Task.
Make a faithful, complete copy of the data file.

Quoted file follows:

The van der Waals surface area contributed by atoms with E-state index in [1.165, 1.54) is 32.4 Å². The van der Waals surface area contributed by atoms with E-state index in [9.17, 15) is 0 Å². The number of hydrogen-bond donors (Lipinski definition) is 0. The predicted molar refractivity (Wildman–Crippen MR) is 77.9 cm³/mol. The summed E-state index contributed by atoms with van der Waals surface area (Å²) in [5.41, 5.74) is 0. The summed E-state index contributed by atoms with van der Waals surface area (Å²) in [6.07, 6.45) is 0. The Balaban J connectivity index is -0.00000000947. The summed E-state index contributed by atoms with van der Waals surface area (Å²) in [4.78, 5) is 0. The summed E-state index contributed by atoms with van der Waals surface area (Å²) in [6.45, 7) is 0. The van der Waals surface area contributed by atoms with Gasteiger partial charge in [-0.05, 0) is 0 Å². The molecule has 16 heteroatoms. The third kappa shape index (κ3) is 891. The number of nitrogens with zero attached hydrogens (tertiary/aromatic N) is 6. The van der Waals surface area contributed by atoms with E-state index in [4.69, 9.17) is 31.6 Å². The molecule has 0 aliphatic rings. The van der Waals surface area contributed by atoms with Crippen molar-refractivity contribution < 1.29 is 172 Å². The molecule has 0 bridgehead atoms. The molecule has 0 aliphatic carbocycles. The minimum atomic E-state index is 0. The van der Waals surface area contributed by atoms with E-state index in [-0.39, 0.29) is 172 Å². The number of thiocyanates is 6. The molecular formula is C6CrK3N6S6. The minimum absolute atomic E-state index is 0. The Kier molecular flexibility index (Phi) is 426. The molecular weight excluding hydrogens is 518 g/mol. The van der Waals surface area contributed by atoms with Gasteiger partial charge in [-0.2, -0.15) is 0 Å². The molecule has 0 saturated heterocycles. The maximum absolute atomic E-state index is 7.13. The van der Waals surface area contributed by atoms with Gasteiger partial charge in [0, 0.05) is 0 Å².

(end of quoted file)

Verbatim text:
The van der Waals surface area contributed by atoms with E-state index in [1.165, 1.54) is 32.4 Å². The van der Waals surface area contributed by atoms with E-state index in [9.17, 15) is 0 Å². The number of hydrogen-bond donors (Lipinski definition) is 0. The predicted molar refractivity (Wildman–Crippen MR) is 77.9 cm³/mol. The summed E-state index contributed by atoms with van der Waals surface area (Å²) in [5.41, 5.74) is 0. The summed E-state index contributed by atoms with van der Waals surface area (Å²) in [6.07, 6.45) is 0. The Balaban J connectivity index is -0.00000000947. The summed E-state index contributed by atoms with van der Waals surface area (Å²) in [4.78, 5) is 0. The summed E-state index contributed by atoms with van der Waals surface area (Å²) in [6.45, 7) is 0. The van der Waals surface area contributed by atoms with Gasteiger partial charge in [-0.05, 0) is 0 Å². The molecule has 16 heteroatoms. The third kappa shape index (κ3) is 891. The number of nitrogens with zero attached hydrogens (tertiary/aromatic N) is 6. The van der Waals surface area contributed by atoms with E-state index in [4.69, 9.17) is 31.6 Å². The molecule has 0 aliphatic rings. The van der Waals surface area contributed by atoms with Crippen molar-refractivity contribution < 1.29 is 172 Å². The molecule has 0 bridgehead atoms. The molecule has 0 aliphatic carbocycles. The minimum atomic E-state index is 0. The van der Waals surface area contributed by atoms with E-state index in [-0.39, 0.29) is 172 Å². The number of thiocyanates is 6. The molecular formula is C6CrK3N6S6. The minimum absolute atomic E-state index is 0. The Kier molecular flexibility index (Phi) is 426. The molecular weight excluding hydrogens is 518 g/mol. The van der Waals surface area contributed by atoms with Gasteiger partial charge in [-0.2, -0.15) is 0 Å². The molecule has 0 saturated heterocycles. The maximum absolute atomic E-state index is 7.13. The van der Waals surface area contributed by atoms with Gasteiger partial charge in [0, 0.05) is 0 Å².